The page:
Thursday, March 31, 2011
The passage of the Affordable Care Act created a renewed emphasis on community prevention and population health. With the Prevention and Public Health Fund and the Community Transformation Grants, resources are now available to improve the health of communities around the country. But how do you know how healthy your community is?
On Wednesday, the Robert Wood Johnson Foundation (http://www.rwjf.org/) and the University of Wisconsin Population Health Institute (http://uwphi.pophealth.wisc.edu/) released the 2011 County Health Rankings (http://www.countyhealthrankings.org/). The County Health Rankings are a key component of the Mobilizing Action Toward Community Health (MATCH) project—a nationwide call to action for improving community health—first released last year. The rankings generate 50 state reports, ranking each county within the 50 states according to its health outcomes and the multiple health factors that determine a county’s health. The four different types of health factors are health behaviors, clinical care, social and economic factors, and the physical environment. Specific county-level data (as well as state benchmarks) are also available. The Rankings are built on America’s Health Rankings, an annual comprehensive assessment of the nation’s health on a state-by-state analysis, which is published jointly by United Health Foundation, the American Public Health Association and Partnership for Prevention.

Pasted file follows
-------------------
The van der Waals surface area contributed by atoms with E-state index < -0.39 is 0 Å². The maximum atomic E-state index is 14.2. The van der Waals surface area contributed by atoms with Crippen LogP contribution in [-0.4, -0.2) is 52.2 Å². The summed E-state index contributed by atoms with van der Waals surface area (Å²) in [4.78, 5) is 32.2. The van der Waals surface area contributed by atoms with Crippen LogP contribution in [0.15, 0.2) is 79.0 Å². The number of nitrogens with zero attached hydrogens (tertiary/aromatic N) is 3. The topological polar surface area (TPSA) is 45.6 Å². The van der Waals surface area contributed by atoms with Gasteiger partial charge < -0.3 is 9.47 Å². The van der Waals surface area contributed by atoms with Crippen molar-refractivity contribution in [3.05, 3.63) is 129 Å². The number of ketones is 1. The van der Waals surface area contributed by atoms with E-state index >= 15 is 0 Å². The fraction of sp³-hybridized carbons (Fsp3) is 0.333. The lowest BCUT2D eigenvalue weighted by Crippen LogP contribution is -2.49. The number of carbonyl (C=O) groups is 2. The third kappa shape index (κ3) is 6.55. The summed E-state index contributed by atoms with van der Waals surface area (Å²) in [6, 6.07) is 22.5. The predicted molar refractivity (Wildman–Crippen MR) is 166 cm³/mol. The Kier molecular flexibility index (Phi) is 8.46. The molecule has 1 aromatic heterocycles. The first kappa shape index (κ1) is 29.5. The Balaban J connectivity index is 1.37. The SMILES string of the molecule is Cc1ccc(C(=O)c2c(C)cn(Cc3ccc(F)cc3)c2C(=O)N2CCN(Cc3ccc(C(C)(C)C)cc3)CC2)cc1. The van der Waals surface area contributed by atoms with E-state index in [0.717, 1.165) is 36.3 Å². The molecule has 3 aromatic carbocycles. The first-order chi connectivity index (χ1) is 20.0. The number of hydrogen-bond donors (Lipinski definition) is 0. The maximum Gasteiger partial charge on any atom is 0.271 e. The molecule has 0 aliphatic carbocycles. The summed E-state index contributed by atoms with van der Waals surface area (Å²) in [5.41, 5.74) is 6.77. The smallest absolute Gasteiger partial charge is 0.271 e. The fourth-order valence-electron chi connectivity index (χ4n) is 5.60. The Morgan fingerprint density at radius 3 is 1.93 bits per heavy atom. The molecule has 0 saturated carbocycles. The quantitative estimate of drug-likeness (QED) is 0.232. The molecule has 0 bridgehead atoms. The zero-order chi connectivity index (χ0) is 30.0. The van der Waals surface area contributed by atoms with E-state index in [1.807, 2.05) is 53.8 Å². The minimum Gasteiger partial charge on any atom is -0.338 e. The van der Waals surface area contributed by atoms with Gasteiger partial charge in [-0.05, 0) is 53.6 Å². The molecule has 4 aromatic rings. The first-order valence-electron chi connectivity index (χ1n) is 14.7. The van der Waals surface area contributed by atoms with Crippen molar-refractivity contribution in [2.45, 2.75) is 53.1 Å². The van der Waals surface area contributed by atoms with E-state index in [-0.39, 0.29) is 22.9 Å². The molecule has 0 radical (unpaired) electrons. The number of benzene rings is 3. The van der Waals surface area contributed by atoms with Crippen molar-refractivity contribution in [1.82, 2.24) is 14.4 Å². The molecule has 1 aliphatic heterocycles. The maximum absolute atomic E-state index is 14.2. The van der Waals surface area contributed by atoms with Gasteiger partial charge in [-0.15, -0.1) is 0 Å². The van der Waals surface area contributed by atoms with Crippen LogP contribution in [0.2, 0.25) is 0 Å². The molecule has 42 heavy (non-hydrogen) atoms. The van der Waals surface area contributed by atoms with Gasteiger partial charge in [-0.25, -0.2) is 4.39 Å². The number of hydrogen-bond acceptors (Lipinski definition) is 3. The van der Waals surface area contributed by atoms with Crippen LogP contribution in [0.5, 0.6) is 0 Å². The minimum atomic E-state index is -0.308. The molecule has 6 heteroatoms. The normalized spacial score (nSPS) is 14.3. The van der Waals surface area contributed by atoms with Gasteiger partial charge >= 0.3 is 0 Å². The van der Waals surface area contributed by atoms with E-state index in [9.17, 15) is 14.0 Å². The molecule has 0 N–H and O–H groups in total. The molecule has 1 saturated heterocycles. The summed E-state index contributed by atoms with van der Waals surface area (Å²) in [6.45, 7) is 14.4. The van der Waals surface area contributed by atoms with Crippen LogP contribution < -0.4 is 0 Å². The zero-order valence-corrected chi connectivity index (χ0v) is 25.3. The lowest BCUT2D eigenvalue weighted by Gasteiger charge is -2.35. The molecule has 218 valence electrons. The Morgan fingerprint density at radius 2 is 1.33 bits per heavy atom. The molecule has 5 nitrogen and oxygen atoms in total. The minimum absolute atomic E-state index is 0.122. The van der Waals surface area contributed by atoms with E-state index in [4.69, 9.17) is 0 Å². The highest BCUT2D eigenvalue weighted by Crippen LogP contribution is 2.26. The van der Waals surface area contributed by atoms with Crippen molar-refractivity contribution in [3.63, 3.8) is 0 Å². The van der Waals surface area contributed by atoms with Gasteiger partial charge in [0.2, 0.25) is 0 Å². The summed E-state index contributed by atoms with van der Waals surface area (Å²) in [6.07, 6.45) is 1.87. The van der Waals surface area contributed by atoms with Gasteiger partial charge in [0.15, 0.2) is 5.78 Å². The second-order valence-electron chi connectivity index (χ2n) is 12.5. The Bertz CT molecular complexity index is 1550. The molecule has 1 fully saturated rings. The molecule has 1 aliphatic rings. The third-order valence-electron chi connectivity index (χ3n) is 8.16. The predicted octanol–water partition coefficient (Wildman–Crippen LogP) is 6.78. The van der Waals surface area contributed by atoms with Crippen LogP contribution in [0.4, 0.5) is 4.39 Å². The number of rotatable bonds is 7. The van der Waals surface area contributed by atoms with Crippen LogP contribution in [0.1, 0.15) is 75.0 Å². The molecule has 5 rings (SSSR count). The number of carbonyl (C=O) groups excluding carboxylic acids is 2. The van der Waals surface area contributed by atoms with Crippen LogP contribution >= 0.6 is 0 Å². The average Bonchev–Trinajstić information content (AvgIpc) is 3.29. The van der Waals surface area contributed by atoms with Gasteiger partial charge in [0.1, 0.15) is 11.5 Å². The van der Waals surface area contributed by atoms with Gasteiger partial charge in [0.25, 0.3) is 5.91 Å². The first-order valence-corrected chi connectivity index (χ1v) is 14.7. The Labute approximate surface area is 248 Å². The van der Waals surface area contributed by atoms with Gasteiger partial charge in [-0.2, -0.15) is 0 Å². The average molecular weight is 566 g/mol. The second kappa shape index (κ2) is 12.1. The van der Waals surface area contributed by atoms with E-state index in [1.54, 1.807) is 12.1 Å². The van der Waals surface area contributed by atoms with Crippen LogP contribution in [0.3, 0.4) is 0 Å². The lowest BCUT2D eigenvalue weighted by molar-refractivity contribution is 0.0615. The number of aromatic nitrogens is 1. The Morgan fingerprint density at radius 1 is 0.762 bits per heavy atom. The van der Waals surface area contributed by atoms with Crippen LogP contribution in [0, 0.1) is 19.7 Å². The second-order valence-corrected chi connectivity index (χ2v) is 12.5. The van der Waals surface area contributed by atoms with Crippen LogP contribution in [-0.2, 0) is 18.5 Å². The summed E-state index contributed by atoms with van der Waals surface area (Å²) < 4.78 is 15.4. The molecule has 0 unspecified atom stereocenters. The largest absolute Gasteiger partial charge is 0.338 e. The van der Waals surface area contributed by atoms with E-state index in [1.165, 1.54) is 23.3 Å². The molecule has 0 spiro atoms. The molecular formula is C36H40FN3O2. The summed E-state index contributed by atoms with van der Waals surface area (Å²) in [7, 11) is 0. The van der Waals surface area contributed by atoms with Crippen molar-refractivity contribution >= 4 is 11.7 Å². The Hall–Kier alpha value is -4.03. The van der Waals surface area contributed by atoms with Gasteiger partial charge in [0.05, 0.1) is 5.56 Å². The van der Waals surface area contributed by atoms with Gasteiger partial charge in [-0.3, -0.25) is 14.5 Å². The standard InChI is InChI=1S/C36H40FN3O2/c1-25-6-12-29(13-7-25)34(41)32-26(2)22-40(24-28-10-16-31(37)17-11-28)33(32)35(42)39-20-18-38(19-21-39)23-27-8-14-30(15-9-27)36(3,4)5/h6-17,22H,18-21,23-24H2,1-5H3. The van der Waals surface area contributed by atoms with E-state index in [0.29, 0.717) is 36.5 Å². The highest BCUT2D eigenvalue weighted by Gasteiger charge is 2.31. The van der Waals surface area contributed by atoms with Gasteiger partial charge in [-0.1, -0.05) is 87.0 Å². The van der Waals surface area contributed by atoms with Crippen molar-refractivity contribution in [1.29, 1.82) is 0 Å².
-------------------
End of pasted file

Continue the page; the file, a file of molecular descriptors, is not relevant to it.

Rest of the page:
Many counties around the country have used the Rankings to implement strategies and initiate interventions to positively influence health factors and improve their health outcomes. One specific example is Wyandotte County, Kansas, where Mayor Joe Reardon worked with other local stakeholders to create a Healthy Communities initiative after seeing his state’s low rank in last year’s County Health Rankings report.
A new development with this year’s Rankings is the launch of an innovative tool, the County Health Calculator (http://chc.humanneeds.vcu.edu/). The calculator is a new interactive online application that simulates the affect of higher levels of education and income on health in a county. It was developed by Center of Human Needs at Virginia Commonwealth University (http://humanneeds.vcu.edu/) with funding by Robert Wood Johnson Foundation.
Read more on Partnership’s community prevention efforts here.